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striker8241

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About striker8241

  • Rank
    Tenax Sniffer (Open a window!)
  • Birthday 05/10/1944

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  • Gender
    Male
  • Location
    USA
  • Interests
    1/72 scale aircraft, particularly Cold War and Vietnam eras

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  1. striker8241

    ARC Light B-52D Diorama

    Hi, All, I finally got around to updating my bomb truck trailer. The first one was just too short to carry a full load of 750lb bombs to the aircraft. The tractor is from the first bomb truck. Below is a picture of the real bomb truck with the long trailer. It has a load of twenty-four 500lb bombs for the pylons, instead of the usual 750lb bombs. I used the rear wheel assembly from an Academy M35 2.5 ton cargo truck. The rest of the trailer is scratch built. Below is a comparison of the length of my original bomb truck trailer and the new, longer version. And here is the finished trailer. The tractor is from the first bomb truck. Cheers, and thanks for looking! Russ
  2. Thanks, Steve! Much appreciated! Cheers, Russ
  3. striker8241

    1/72 Anigrand C-17A Globemaster - work continues

    Ye Cats, Ray!! That's amazing!! All the work you've done to correct so many defects, and you haven't thrown it in the bin yet 😀! And the interior and other details you're adding are excellent! Keep at it - I've got to see how this turns out! Cheers, Russ PS: I never realized how much bigger the C-17 is than the C-130 till I saw your pictures...
  4. YW Ray. Wow! What plane is that??
  5. Really a phenomenal build! You must have nerves of steel. BTW, if you are still looking for a source of fine wire that is easily bendable and even solder-able, try taking a piece of co-axial television cable and carefully cutting away the vinyl cover (the cover is only about 0.5 mm thick). Inside should be a woven shield made up of hundreds of very fine tin-coated copper strands. Looking forward to more updates, Cheers, Russ
  6. No, I tried that at first, but the thing shattered, so I used the clear windscreen as a template and glued strips of styrene together for the window frames, as shown below. The wrap is flexible enough to cover all of the side windows at one time but it's too difficult to get all the wrinkles out and you're fighting against time while the Future dries. I found that doing each row of windows at a time worked much better. The front three windows were best done one at a time.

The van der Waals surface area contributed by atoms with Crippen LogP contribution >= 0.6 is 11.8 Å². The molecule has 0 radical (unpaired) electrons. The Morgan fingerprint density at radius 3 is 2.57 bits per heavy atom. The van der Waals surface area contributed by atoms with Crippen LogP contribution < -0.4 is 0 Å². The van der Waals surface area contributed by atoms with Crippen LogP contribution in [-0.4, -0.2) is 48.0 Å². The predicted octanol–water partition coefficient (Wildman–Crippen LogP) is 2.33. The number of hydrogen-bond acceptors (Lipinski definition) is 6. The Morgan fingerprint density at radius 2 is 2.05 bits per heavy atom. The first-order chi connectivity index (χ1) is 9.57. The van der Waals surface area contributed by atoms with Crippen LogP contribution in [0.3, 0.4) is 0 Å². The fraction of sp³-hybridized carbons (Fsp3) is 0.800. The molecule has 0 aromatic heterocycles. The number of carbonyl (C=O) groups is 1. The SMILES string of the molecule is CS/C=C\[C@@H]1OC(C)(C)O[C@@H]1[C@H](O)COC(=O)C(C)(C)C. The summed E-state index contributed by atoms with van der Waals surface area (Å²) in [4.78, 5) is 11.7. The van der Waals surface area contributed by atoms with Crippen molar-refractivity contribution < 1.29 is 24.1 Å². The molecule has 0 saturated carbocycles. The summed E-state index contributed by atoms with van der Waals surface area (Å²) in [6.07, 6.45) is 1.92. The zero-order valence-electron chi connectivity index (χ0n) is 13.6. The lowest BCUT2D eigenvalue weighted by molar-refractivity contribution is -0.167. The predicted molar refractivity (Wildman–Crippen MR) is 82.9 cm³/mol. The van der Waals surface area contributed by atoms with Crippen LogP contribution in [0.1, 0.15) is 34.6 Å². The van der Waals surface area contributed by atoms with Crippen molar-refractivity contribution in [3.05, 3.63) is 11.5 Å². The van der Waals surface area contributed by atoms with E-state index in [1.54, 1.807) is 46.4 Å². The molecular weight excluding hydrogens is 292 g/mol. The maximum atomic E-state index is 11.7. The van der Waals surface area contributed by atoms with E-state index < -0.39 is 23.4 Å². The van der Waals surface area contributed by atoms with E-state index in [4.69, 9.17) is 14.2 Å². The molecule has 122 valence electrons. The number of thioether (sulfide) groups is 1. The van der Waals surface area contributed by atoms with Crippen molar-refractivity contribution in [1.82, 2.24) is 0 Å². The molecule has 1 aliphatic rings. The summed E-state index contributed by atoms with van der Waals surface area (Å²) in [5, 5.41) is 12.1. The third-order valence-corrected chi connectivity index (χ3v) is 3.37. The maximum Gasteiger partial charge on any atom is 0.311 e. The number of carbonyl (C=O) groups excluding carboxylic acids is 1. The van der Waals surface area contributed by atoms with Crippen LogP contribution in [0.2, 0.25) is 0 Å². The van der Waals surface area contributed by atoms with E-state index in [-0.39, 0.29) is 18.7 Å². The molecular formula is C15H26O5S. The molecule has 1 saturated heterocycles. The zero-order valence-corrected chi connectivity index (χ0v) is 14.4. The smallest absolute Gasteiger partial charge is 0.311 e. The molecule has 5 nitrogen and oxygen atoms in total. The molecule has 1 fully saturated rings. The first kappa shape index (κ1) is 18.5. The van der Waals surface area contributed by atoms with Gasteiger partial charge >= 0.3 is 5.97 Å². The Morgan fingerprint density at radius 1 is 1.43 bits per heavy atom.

7. striker8241

    1/48th Boeing B-52H 'BUFF'

    Really impressive work! Love your internal strengthening and detailing. Will be watching this for sure! Cheers, Russ
  8. Hi, All, I just wanted to run something by you. After I replaced the front cockpit clear window piece with individual mullions, I ran into the problem of how to get realistic-looking window panes. I tried using glaze, but it produced recessed window panes as shown below. This was unsatisfactory because the window panes on the C-130 (and many other aircraft) are flush with the skin of the aircraft. Also the glaze is difficult to apply to large openings, especially ones that are slanted, so it looked really bad on the front three panes. In desperation, I tried using clear food wrap. I applied a bead of Future around the window openings with a small brush and then stretched the film across it, as shown in the photo below. That worked very well. The food wrap clings to the plastic but the Future doesn't dry right away so you have time to stretch it and get out any wrinkles. Also, the Future can be re-applied and it won't cloud the edges of the food wrap. I trimmed the film about 0.5 mm away from the panes. Below are the finished windows on my model. This was tricky because I had to apply them over a painted surface. This technique gives a nice clear and flat window surface that is flush with the outer skin, a feature you can't achieve with the painted canopy or using glaze. And it's durable (so far) and easy to clean. One con is that you will have to mask the windows before painting. I haven't tried that yet. If you want to do the portholes, they should be done from the inside. I would grind and sand down the inside surface around each porthole to about 0.5 mm thickness first; otherwise, the windows will look too deep. Since I already had a lot of detail inside I couldn't do this and had to use glaze instead. Anyway, if you should decide to try this technique, please post your results, opinions, and any suggestions, here. Thanks and Cheers, Russ
  9. Thank you, C2J, for the good words!
  10. Hi, All, Well, this beast is finally finished. It fought me to the last antenna, and what little hair I had left is now in my trash can. Below are some pictures. Many thanks for looking, and for your interest and support all these many months. Cheers, Russ
  11. Thank you, Ray! And you are so right. I'm tickled pink to be finished with this one!
  12. Thanks, Steve! Great to be back!
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